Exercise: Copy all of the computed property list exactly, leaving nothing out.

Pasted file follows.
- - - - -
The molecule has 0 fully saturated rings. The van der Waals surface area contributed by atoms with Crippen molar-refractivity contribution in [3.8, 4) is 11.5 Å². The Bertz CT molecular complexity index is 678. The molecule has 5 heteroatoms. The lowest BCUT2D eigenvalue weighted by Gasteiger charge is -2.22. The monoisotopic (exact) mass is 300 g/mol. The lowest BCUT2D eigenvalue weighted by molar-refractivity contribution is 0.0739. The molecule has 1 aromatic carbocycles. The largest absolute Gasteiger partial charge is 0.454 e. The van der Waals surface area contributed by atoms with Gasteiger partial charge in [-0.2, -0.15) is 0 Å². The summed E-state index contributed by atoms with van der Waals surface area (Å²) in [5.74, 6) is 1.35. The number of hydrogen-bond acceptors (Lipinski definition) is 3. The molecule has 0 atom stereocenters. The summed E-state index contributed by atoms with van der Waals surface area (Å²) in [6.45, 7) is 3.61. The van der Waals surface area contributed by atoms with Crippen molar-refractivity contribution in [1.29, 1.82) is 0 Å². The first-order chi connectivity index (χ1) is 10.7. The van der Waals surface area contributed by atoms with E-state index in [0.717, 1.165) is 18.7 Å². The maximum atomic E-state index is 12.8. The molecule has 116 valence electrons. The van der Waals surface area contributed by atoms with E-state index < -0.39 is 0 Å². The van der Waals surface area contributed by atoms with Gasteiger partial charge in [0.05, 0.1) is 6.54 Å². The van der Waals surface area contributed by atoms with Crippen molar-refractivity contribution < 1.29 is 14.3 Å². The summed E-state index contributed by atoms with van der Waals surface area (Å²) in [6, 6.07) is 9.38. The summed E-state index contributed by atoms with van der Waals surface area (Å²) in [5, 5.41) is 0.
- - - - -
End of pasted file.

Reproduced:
The molecule has 0 fully saturated rings. The van der Waals surface area contributed by atoms with Crippen molar-refractivity contribution in [3.8, 4) is 11.5 Å². The Bertz CT molecular complexity index is 678. The molecule has 5 heteroatoms. The lowest BCUT2D eigenvalue weighted by Gasteiger charge is -2.22. The monoisotopic (exact) mass is 300 g/mol. The lowest BCUT2D eigenvalue weighted by molar-refractivity contribution is 0.0739. The molecule has 1 aromatic carbocycles. The largest absolute Gasteiger partial charge is 0.454 e. The van der Waals surface area contributed by atoms with Gasteiger partial charge in [-0.2, -0.15) is 0 Å². The summed E-state index contributed by atoms with van der Waals surface area (Å²) in [5.74, 6) is 1.35. The number of hydrogen-bond acceptors (Lipinski definition) is 3. The molecule has 0 atom stereocenters. The summed E-state index contributed by atoms with van der Waals surface area (Å²) in [6.45, 7) is 3.61. The van der Waals surface area contributed by atoms with Crippen molar-refractivity contribution in [1.29, 1.82) is 0 Å². The first-order chi connectivity index (χ1) is 10.7. The van der Waals surface area contributed by atoms with E-state index in [0.717, 1.165) is 18.7 Å². The maximum atomic E-state index is 12.8. The molecule has 116 valence electrons. The van der Waals surface area contributed by atoms with E-state index < -0.39 is 0 Å². The van der Waals surface area contributed by atoms with Gasteiger partial charge in [0.05, 0.1) is 6.54 Å². The van der Waals surface area contributed by atoms with Crippen molar-refractivity contribution < 1.29 is 14.3 Å². The summed E-state index contributed by atoms with van der Waals surface area (Å²) in [6, 6.07) is 9.38. The summed E-state index contributed by atoms with van der Waals surface area (Å²) in [5, 5.41) is 0.